- Timely (i.e delivered as soon as possible)
- Specific and precise
- Private (unless explicit consent is given for it to be public)
- Delivered from your perspective, not of others
- Limited to only one or maximum of two points
- Combined with positive encouragement
- A conversation, not a statement (the recipient has the option to dispute or reject it)
- A two-way street (the recipient may provide feedback in return)
- Focussed on behaviours and performance, not personalities or style
When delivering feedback, first make sure that your perception is correct. Check in with the recipient, others on the team, or your coach, to make sure that what you believe to be true, is actually true. We only experience the world through out own rather foggy lens, and we’re often mistaken in respect to what actually happened, and we can never truly know the intent behind someone else’s actions.
Avoid trivial feedback. Whilst you, as a manager, may feel highly detail-oriented and that you want to provide every opportunity to your team to improve, recognise that frequent, trivial feedback can have a chilling effect on efforts by team members through a (well founded) fear that everything they do will be critiqued. As a result of frequent, trivial feedback, their interpersonally safest option in this case is to not try at all, or only carry out very low-risk, low-impact tasks where the risk of critique is low.
In respect to the material of the feedback, try providing actions in the form of experiments, such as “Next time, maybe you could try doing X instead of Y, and seeing if that works better.” By making everything an experiment, the risk of “failing” is significantly reduced.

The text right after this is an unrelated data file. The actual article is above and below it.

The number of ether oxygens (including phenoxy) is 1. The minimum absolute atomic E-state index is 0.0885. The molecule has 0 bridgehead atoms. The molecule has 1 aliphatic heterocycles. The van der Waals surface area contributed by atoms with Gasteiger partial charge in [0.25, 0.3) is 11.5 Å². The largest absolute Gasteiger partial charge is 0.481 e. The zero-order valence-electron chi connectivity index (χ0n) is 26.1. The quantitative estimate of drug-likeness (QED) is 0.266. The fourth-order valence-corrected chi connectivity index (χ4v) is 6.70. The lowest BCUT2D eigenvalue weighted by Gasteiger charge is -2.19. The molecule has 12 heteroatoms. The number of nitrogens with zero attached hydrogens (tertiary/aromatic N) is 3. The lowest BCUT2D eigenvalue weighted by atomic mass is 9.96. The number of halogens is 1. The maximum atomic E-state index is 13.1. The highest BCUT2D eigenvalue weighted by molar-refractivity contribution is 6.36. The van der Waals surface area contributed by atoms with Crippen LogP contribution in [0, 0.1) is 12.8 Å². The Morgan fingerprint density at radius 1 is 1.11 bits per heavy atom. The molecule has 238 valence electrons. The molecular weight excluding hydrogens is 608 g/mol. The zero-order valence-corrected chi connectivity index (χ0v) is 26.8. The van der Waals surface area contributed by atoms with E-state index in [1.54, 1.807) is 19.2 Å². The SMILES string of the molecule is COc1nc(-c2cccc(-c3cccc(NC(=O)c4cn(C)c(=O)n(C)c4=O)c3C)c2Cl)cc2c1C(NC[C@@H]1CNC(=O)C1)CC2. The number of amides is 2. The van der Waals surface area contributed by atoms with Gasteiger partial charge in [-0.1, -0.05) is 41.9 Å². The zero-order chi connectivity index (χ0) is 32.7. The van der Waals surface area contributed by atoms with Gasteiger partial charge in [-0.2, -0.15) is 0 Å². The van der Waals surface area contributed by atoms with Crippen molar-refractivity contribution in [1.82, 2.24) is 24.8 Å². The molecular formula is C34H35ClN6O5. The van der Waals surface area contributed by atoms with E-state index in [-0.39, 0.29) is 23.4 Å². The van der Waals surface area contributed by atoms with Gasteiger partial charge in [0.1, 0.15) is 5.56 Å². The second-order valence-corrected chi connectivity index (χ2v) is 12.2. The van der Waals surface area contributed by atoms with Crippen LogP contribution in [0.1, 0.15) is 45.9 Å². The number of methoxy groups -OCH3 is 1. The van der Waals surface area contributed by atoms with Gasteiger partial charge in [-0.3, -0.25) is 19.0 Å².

And if you’re a manager, be aware that almost every comment you make, in private or public, can be perceived as “feedback” by your team members even is you don’t intend it as such.
When to refrain from giving feedback
Bear in mind that sometimes no feedback might be the better option – if someone simply needs encouragement, is finding life or work particularly challenging, has recently experienced trauma, the best thing to do may be to simply say “Well done, keep going.” Feedback can wait until they’re in a psychologically suitable place to receive it. This is why it’s critical to check in with the recipient before providing feedback.
The danger of really badly delivered feedback, or feedback delivered at a time when the subject is not able to accept it, may be that their performance suffers, or they simply quit – they give up and stop. It’s better that someone keeps going and doing “ok”, than they just stop completely. Positively-intended feedback can often have the opposite result if delivered poorly.
Feedback and psychological safety
Great feedback can enhance an already high performing, psychologically safe team, but poorly delivered feedback can destroy psychological safety, so be careful, empathetic and mindful when delivering it.
Download the Psychological Safety Action Pack to work deeper into team dynamics and performance.